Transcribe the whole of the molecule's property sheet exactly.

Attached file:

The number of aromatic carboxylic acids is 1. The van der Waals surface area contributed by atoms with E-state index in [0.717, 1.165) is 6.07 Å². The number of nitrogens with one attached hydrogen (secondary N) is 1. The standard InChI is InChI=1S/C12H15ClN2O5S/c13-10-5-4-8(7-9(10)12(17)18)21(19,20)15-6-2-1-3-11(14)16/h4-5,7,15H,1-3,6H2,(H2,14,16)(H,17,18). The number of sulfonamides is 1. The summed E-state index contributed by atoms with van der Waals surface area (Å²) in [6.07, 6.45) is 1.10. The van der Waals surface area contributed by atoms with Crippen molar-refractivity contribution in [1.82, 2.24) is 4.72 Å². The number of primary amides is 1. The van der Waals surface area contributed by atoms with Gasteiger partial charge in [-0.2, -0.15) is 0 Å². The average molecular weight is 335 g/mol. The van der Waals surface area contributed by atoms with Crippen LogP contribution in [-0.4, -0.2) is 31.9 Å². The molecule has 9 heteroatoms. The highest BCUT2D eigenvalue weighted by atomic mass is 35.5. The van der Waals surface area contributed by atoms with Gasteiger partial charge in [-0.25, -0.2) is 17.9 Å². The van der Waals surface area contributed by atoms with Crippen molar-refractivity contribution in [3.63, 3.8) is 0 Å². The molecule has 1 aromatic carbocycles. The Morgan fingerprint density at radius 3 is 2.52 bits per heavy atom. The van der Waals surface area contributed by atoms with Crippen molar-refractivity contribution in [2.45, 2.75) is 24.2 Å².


The number of aromatic carboxylic acids is 1. The van der Waals surface area contributed by atoms with E-state index in [0.717, 1.165) is 6.07 Å². The number of nitrogens with one attached hydrogen (secondary N) is 1. The standard InChI is InChI=1S/C12H15ClN2O5S/c13-10-5-4-8(7-9(10)12(17)18)21(19,20)15-6-2-1-3-11(14)16/h4-5,7,15H,1-3,6H2,(H2,14,16)(H,17,18). The number of sulfonamides is 1. The summed E-state index contributed by atoms with van der Waals surface area (Å²) in [6.07, 6.45) is 1.10. The van der Waals surface area contributed by atoms with Crippen molar-refractivity contribution in [1.82, 2.24) is 4.72 Å². The number of primary amides is 1. The van der Waals surface area contributed by atoms with Gasteiger partial charge in [-0.2, -0.15) is 0 Å². The average molecular weight is 335 g/mol. The van der Waals surface area contributed by atoms with Crippen LogP contribution in [-0.4, -0.2) is 31.9 Å². The molecule has 9 heteroatoms. The highest BCUT2D eigenvalue weighted by atomic mass is 35.5. The van der Waals surface area contributed by atoms with Gasteiger partial charge in [-0.25, -0.2) is 17.9 Å². The van der Waals surface area contributed by atoms with Crippen molar-refractivity contribution in [3.63, 3.8) is 0 Å². The molecule has 1 aromatic carbocycles. The Morgan fingerprint density at radius 3 is 2.52 bits per heavy atom. The van der Waals surface area contributed by atoms with Crippen molar-refractivity contribution in [2.45, 2.75) is 24.2 Å².